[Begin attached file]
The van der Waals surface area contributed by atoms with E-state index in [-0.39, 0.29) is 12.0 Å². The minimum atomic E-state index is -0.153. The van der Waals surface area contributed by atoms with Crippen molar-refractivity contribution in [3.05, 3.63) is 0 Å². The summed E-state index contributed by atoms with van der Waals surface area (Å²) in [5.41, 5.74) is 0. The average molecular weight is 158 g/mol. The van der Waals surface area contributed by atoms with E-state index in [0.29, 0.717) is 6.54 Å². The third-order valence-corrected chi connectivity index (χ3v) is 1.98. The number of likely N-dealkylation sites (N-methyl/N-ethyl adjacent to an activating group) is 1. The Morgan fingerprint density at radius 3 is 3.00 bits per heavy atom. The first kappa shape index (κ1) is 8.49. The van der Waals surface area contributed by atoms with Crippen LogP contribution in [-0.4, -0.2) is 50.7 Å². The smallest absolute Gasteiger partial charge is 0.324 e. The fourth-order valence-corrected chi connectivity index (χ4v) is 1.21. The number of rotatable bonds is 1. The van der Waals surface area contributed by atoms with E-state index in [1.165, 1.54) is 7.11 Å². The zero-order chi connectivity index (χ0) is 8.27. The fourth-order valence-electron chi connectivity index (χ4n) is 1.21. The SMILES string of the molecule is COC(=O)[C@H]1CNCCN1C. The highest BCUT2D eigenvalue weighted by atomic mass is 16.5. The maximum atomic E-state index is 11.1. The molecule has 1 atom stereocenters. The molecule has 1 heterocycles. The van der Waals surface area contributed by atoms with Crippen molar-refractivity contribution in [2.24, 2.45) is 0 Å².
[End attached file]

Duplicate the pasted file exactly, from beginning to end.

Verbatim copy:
The van der Waals surface area contributed by atoms with E-state index in [-0.39, 0.29) is 12.0 Å². The minimum atomic E-state index is -0.153. The van der Waals surface area contributed by atoms with Crippen molar-refractivity contribution in [3.05, 3.63) is 0 Å². The summed E-state index contributed by atoms with van der Waals surface area (Å²) in [5.41, 5.74) is 0. The average molecular weight is 158 g/mol. The van der Waals surface area contributed by atoms with E-state index in [0.29, 0.717) is 6.54 Å². The third-order valence-corrected chi connectivity index (χ3v) is 1.98. The number of likely N-dealkylation sites (N-methyl/N-ethyl adjacent to an activating group) is 1. The Morgan fingerprint density at radius 3 is 3.00 bits per heavy atom. The first kappa shape index (κ1) is 8.49. The van der Waals surface area contributed by atoms with Crippen LogP contribution in [-0.4, -0.2) is 50.7 Å². The smallest absolute Gasteiger partial charge is 0.324 e. The fourth-order valence-corrected chi connectivity index (χ4v) is 1.21. The number of rotatable bonds is 1. The van der Waals surface area contributed by atoms with E-state index in [1.165, 1.54) is 7.11 Å². The zero-order chi connectivity index (χ0) is 8.27. The fourth-order valence-electron chi connectivity index (χ4n) is 1.21. The SMILES string of the molecule is COC(=O)[C@H]1CNCCN1C. The highest BCUT2D eigenvalue weighted by atomic mass is 16.5. The maximum atomic E-state index is 11.1. The molecule has 1 atom stereocenters. The molecule has 1 heterocycles. The van der Waals surface area contributed by atoms with Crippen molar-refractivity contribution in [2.24, 2.45) is 0 Å².